Illinois Science Standards — Grade 11


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11.A.5a.

Formulate hypotheses referencing prior research and knowledge.

11.A.5b.

Design procedures to test the selected hypotheses.

11.A.5c.

Conduct systematic controlled experiments to test the selected hypotheses.

11.A.5d.

Apply statistical methods to make predictions and to test the accuracy of results.

11.A.5e.

Report, display and defend the results of investigations to audiences that may include professionals and technical experts.

11.B.5a.

Identify a design problem that has practical applications and propose possible solutions, considering such constraints as available tools, materials, time and costs.

11.B.5b.

Select criteria for a successful design solution to the identified problem.

11.B.5c.

Build and test different models or simulations of the design solution using suitable materials, tools and technology.

11.B.5d.

Choose a model and refine its design based on the test results.

11.B.5e.

Apply established criteria to evaluate the suitability, acceptability, benefits, drawbacks and consequences for the tested design solution and recommend modifications and refinements.

11.B.5f.

Using available technology, prepare and present findings of the tested design solution to an audience that may include professional and technical experts.

12.A.5a.

Explain changes within cells and organisms in response to stimuli and changing environmental conditions (e.g., homeostasis, dormancy).

12.A.5b.

Analyze the transmission of genetic traits, diseases and defects.

12.B.5a.

Analyze and explain biodiversity issues and the causes and effects of extinction.

12.B.5b.

Compare and predict how life forms can adapt to changes in the environment by applying concepts of change and constancy (e.g., variations within a population increase the likelihood of survival under new conditions).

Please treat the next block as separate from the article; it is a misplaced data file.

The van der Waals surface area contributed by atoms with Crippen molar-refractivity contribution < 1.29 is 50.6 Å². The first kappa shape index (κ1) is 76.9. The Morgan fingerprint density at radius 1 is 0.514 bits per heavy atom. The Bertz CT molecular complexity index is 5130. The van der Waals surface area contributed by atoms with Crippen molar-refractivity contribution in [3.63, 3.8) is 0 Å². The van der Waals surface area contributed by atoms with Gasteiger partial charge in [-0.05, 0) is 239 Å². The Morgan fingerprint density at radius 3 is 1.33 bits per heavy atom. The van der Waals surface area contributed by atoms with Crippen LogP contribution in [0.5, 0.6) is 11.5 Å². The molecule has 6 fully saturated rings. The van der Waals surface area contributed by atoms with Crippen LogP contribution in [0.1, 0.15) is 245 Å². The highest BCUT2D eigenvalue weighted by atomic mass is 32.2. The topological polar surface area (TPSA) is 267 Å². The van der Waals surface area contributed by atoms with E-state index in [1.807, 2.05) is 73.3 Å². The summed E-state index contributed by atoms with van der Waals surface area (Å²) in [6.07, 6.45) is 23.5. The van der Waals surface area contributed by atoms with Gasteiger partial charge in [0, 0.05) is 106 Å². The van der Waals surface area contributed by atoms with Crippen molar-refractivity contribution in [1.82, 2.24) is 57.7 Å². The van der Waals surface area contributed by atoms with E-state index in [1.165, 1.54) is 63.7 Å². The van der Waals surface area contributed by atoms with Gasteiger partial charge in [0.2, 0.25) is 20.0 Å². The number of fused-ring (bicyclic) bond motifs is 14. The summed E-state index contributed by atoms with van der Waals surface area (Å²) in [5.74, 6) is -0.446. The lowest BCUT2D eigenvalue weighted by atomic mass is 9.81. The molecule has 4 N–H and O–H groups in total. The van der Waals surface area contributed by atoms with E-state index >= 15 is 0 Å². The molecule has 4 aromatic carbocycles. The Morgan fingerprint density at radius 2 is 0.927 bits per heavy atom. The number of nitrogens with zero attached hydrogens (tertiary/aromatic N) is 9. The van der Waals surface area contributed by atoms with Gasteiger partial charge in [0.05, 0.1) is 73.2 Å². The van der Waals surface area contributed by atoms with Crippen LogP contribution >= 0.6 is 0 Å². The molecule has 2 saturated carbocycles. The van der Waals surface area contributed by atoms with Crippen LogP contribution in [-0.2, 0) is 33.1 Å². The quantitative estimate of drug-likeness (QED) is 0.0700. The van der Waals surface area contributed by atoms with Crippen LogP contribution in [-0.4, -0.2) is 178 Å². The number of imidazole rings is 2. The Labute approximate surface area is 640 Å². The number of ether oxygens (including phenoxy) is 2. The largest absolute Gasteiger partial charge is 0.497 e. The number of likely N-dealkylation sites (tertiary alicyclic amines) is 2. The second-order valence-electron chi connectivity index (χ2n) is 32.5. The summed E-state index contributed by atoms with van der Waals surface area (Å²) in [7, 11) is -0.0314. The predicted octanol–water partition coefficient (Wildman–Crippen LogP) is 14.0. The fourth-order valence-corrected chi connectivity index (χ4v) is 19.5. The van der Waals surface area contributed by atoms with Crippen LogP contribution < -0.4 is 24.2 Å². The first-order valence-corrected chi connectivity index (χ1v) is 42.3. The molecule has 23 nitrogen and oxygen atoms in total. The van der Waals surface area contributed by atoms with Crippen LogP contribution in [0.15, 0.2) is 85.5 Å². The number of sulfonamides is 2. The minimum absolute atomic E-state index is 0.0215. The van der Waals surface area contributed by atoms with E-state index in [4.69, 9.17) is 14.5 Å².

12.C.5a.

Analyze reactions (e.g., nuclear reactions, burning of fuel, decomposition of waste) in natural and man-made energy systems.

12.C.5b.

Analyze the properties of materials (e.g., mass, boiling point, melting point, hardness) in relation to their physical and/or chemical structures.

12.D.5a.

Analyze factors that influence the relative motion of an object (e.g., friction, wind shear, cross currents, potential differences).

12.D.5b.

Analyze the effects of gravitational, electromagnetic and nuclear forces on a physical system.

12.E.5.

Analyze the processes involved in naturally occurring short-term and long-term Earth events (e.g., floods, ice ages, temperature, sea-level fluctuations).

12.F.5a.

Compare the processes involved in the life cycle of stars (e.g., gravitational collapse, thermonuclear fusion, nova) and evaluate the supporting evidence.

12.F.5b.

Describe the size and age of the universe and evaluate the supporting evidence (e.g., red-shift, Hubble's constant).

13.A.5a.

Design procedures and policies to eliminate or reduce risk in potentially hazardous science activities.

13.A.5b.

Explain criteria that scientists use to evaluate the validity of scientific claims and theories.

13.A.5c.

Explain the strengths, weaknesses and uses of research methodologies including observational studies, controlled laboratory experiments, computer modeling and statistical studies.

13.A.5d.

Explain, using a practical example (e.g., cold fusion), why experimental replication and peer review are essential to scientific claims.

13.B.5a.

Analyze challenges created by international competition for increases in scientific knowledge and technological capabilities (e.g., patent issues, industrial espionage, technology obsolescence).

13.B.5b.

Analyze and describe the processes and effects of scientific and technological breakthroughs.

13.B.5c.

Design and conduct an environmental impact study, analyze findings and justify recommendations.

13.B.5d.

Analyze the costs, benefits and effects of scientific and technological policies at the local, state, national and global levels (e.g., genetic research, Internet access).

13.B.5e.

Assess how scientific and technological progress has affected other fields of study, careers and job markets and aspects of everyday life.